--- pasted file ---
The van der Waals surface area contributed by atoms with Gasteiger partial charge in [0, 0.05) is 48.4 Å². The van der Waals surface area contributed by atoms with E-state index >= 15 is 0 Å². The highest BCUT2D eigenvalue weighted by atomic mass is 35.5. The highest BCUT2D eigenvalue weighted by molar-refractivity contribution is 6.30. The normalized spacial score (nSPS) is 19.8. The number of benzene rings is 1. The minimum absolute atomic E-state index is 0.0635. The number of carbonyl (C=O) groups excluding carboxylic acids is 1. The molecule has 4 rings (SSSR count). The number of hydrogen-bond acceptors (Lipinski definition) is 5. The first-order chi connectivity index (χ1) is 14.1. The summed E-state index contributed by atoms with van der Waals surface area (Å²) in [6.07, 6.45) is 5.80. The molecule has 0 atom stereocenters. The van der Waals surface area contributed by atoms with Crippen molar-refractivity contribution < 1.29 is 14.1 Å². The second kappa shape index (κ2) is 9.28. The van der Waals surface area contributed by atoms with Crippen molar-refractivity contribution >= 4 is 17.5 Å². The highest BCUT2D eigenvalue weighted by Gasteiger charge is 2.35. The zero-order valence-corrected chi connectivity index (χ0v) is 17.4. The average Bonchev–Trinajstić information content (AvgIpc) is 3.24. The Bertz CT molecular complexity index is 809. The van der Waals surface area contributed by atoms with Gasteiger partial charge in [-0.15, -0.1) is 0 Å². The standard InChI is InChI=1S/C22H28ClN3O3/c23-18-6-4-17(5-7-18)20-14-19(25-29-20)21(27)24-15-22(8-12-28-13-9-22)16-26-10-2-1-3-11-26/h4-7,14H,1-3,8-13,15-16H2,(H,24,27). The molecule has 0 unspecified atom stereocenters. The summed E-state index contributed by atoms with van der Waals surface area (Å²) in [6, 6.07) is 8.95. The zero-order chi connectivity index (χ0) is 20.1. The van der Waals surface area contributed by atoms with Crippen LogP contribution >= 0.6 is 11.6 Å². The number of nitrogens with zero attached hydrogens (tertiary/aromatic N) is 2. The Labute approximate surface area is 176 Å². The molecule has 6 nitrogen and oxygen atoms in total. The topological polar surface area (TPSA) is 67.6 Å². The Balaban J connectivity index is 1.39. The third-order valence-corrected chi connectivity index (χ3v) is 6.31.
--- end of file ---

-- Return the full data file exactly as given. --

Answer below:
The van der Waals surface area contributed by atoms with Gasteiger partial charge in [0, 0.05) is 48.4 Å². The van der Waals surface area contributed by atoms with E-state index >= 15 is 0 Å². The highest BCUT2D eigenvalue weighted by atomic mass is 35.5. The highest BCUT2D eigenvalue weighted by molar-refractivity contribution is 6.30. The normalized spacial score (nSPS) is 19.8. The number of benzene rings is 1. The minimum absolute atomic E-state index is 0.0635. The number of carbonyl (C=O) groups excluding carboxylic acids is 1. The molecule has 4 rings (SSSR count). The number of hydrogen-bond acceptors (Lipinski definition) is 5. The first-order chi connectivity index (χ1) is 14.1. The summed E-state index contributed by atoms with van der Waals surface area (Å²) in [6.07, 6.45) is 5.80. The molecule has 0 atom stereocenters. The van der Waals surface area contributed by atoms with Crippen molar-refractivity contribution < 1.29 is 14.1 Å². The second kappa shape index (κ2) is 9.28. The van der Waals surface area contributed by atoms with Crippen molar-refractivity contribution >= 4 is 17.5 Å². The highest BCUT2D eigenvalue weighted by Gasteiger charge is 2.35. The zero-order valence-corrected chi connectivity index (χ0v) is 17.4. The average Bonchev–Trinajstić information content (AvgIpc) is 3.24. The Bertz CT molecular complexity index is 809. The van der Waals surface area contributed by atoms with Gasteiger partial charge in [-0.15, -0.1) is 0 Å². The standard InChI is InChI=1S/C22H28ClN3O3/c23-18-6-4-17(5-7-18)20-14-19(25-29-20)21(27)24-15-22(8-12-28-13-9-22)16-26-10-2-1-3-11-26/h4-7,14H,1-3,8-13,15-16H2,(H,24,27). The molecule has 0 unspecified atom stereocenters. The summed E-state index contributed by atoms with van der Waals surface area (Å²) in [6, 6.07) is 8.95. The zero-order chi connectivity index (χ0) is 20.1. The van der Waals surface area contributed by atoms with Crippen LogP contribution >= 0.6 is 11.6 Å². The number of nitrogens with zero attached hydrogens (tertiary/aromatic N) is 2. The Labute approximate surface area is 176 Å². The molecule has 6 nitrogen and oxygen atoms in total. The topological polar surface area (TPSA) is 67.6 Å². The Balaban J connectivity index is 1.39. The third-order valence-corrected chi connectivity index (χ3v) is 6.31.